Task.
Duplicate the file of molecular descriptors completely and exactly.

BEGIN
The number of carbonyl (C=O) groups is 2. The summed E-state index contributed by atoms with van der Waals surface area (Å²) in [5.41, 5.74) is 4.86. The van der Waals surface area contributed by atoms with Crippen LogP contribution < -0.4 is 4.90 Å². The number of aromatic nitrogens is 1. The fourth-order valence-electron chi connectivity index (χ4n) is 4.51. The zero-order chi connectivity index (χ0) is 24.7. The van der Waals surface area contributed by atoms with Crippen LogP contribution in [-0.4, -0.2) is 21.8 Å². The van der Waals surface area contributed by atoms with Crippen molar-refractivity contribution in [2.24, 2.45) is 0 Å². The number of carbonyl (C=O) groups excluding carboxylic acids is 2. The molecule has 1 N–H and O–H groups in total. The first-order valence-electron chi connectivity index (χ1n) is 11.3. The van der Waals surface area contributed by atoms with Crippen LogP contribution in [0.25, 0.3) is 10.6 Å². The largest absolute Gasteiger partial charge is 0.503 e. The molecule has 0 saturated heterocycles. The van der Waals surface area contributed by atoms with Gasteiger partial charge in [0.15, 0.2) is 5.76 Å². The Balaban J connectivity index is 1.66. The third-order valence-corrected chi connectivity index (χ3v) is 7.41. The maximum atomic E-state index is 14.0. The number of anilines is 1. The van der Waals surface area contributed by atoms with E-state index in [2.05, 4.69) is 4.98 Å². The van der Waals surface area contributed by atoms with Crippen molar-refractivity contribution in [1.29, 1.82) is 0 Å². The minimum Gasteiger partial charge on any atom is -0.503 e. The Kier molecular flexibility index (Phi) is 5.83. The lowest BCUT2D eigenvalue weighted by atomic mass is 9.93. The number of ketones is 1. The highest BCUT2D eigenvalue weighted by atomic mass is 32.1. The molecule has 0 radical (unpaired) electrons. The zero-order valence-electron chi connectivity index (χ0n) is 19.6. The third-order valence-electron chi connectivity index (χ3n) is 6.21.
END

The number of carbonyl (C=O) groups is 2. The summed E-state index contributed by atoms with van der Waals surface area (Å²) in [5.41, 5.74) is 4.86. The van der Waals surface area contributed by atoms with Crippen LogP contribution < -0.4 is 4.90 Å². The number of aromatic nitrogens is 1. The fourth-order valence-electron chi connectivity index (χ4n) is 4.51. The zero-order chi connectivity index (χ0) is 24.7. The van der Waals surface area contributed by atoms with Crippen LogP contribution in [-0.4, -0.2) is 21.8 Å². The van der Waals surface area contributed by atoms with Crippen molar-refractivity contribution in [2.24, 2.45) is 0 Å². The number of carbonyl (C=O) groups excluding carboxylic acids is 2. The molecule has 1 N–H and O–H groups in total. The first-order valence-electron chi connectivity index (χ1n) is 11.3. The van der Waals surface area contributed by atoms with Crippen LogP contribution in [0.25, 0.3) is 10.6 Å². The largest absolute Gasteiger partial charge is 0.503 e. The molecule has 0 saturated heterocycles. The van der Waals surface area contributed by atoms with Gasteiger partial charge in [0.15, 0.2) is 5.76 Å². The Balaban J connectivity index is 1.66. The third-order valence-corrected chi connectivity index (χ3v) is 7.41. The maximum atomic E-state index is 14.0. The number of anilines is 1. The van der Waals surface area contributed by atoms with E-state index in [2.05, 4.69) is 4.98 Å². The van der Waals surface area contributed by atoms with Crippen molar-refractivity contribution in [1.29, 1.82) is 0 Å². The minimum Gasteiger partial charge on any atom is -0.503 e. The Kier molecular flexibility index (Phi) is 5.83. The lowest BCUT2D eigenvalue weighted by atomic mass is 9.93. The number of ketones is 1. The highest BCUT2D eigenvalue weighted by atomic mass is 32.1. The molecule has 0 radical (unpaired) electrons. The zero-order valence-electron chi connectivity index (χ0n) is 19.6. The third-order valence-electron chi connectivity index (χ3n) is 6.21.